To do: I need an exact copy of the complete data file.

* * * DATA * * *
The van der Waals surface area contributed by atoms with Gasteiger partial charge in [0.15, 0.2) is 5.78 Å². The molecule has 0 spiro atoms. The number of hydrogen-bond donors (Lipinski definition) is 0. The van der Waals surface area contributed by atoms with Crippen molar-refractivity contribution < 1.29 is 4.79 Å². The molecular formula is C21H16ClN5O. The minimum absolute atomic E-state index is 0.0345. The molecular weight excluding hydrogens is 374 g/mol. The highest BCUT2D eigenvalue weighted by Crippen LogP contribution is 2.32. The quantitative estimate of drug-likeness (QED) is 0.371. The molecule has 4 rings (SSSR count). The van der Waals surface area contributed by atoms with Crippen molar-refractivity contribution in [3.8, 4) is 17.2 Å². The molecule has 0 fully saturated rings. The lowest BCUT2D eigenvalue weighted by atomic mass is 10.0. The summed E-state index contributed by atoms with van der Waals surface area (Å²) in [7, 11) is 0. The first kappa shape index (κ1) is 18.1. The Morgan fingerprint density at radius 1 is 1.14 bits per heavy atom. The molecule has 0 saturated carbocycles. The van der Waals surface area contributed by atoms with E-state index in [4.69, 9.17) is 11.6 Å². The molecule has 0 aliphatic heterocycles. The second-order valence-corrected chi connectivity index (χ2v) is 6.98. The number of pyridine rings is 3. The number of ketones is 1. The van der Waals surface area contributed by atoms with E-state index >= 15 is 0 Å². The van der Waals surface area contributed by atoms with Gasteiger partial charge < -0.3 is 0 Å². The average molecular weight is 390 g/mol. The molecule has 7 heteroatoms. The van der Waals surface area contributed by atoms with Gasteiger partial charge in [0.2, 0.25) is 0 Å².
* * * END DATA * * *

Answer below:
The van der Waals surface area contributed by atoms with Gasteiger partial charge in [0.15, 0.2) is 5.78 Å². The molecule has 0 spiro atoms. The number of hydrogen-bond donors (Lipinski definition) is 0. The van der Waals surface area contributed by atoms with Crippen molar-refractivity contribution < 1.29 is 4.79 Å². The molecular formula is C21H16ClN5O. The minimum absolute atomic E-state index is 0.0345. The molecular weight excluding hydrogens is 374 g/mol. The highest BCUT2D eigenvalue weighted by Crippen LogP contribution is 2.32. The quantitative estimate of drug-likeness (QED) is 0.371. The molecule has 4 rings (SSSR count). The van der Waals surface area contributed by atoms with Crippen molar-refractivity contribution in [3.8, 4) is 17.2 Å². The molecule has 0 fully saturated rings. The lowest BCUT2D eigenvalue weighted by atomic mass is 10.0. The summed E-state index contributed by atoms with van der Waals surface area (Å²) in [7, 11) is 0. The first kappa shape index (κ1) is 18.1. The Morgan fingerprint density at radius 1 is 1.14 bits per heavy atom. The molecule has 0 saturated carbocycles. The van der Waals surface area contributed by atoms with E-state index in [4.69, 9.17) is 11.6 Å². The molecule has 0 aliphatic heterocycles. The second-order valence-corrected chi connectivity index (χ2v) is 6.98. The number of pyridine rings is 3. The number of ketones is 1. The van der Waals surface area contributed by atoms with E-state index >= 15 is 0 Å². The van der Waals surface area contributed by atoms with Gasteiger partial charge < -0.3 is 0 Å². The average molecular weight is 390 g/mol. The molecule has 7 heteroatoms. The van der Waals surface area contributed by atoms with Gasteiger partial charge in [0.2, 0.25) is 0 Å².